Description/ Tasting NotesThis wine a promisingly powerful, generously built teenager. The top class oak dominates for the moment, with floral notes and a touch of acacia peeking through. Perfect balance, full and lush, rounded off with long, tasty tannins.
Winery Info/ Brand
The word ‘Terroir’ means a lot more than just “soil” which is however its primary significance, but it does also include notions of climate, topology and geology. Although some wine producers particularly in the New World tend to discount ‘Terroir’ as an important factor in the quality of a wine, the vineyards of Langoa and Léoville Barton have no other explanation for the differences in character of the two wines.These can only be explained by differences of ‘Terroir’ since other important factors such as grape varieties , vine culture and wine making are virtually the same on both proprieties. It is also interesting to note that the analyses of the wines show little variation in terms of alcohol, acidity, tannin etc., yet the two wines do have their own personality and show distinctive contrasts in bouquet and palate. The soil of both vineyards is basically gravelly with clay sub-soil ; the depth at which the clay is to be found and other soil characteristics vary from one part of the vineyard to another making it even more difficult to define exactly what are the major differences in the two vineyards.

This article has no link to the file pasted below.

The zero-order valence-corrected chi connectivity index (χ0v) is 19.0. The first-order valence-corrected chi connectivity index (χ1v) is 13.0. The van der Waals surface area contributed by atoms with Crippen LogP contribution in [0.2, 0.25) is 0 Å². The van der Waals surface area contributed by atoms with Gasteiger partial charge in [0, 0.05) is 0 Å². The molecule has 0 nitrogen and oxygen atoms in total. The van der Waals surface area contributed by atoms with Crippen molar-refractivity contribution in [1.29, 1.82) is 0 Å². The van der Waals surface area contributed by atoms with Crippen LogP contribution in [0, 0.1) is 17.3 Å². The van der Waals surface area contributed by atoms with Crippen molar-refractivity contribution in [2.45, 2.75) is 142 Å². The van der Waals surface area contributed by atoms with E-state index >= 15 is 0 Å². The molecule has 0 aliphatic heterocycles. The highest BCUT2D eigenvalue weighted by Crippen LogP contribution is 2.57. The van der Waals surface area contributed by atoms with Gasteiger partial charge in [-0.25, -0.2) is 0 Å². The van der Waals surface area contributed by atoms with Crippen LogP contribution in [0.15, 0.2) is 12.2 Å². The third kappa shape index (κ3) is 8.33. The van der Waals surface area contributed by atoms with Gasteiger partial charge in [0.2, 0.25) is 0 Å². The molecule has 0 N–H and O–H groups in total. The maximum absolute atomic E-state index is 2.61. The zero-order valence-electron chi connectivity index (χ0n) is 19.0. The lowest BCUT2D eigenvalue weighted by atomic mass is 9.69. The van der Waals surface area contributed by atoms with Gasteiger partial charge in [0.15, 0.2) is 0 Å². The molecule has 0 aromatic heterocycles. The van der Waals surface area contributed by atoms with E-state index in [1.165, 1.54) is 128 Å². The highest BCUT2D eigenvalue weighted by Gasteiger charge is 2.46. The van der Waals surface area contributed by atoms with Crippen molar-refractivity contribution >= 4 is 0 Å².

Region Info/ Origin
Saint Julien first became famous for its Bordeaux wine back in the 17th century. At that time, St Julien was in the stage of development, to become a major Bordeaux wine producing appellation in the Left Bank when the entire area of the Medoc was discovered and populated by wealthy aristocrats. Coinciding with creating the famous vineyards we know today, the new landowners quickly began erecting massive showpiece chateaux throughout the region. Many of the original Saint Julien estates are still standing today and can be easily noticed while driving down the famous D2 highway.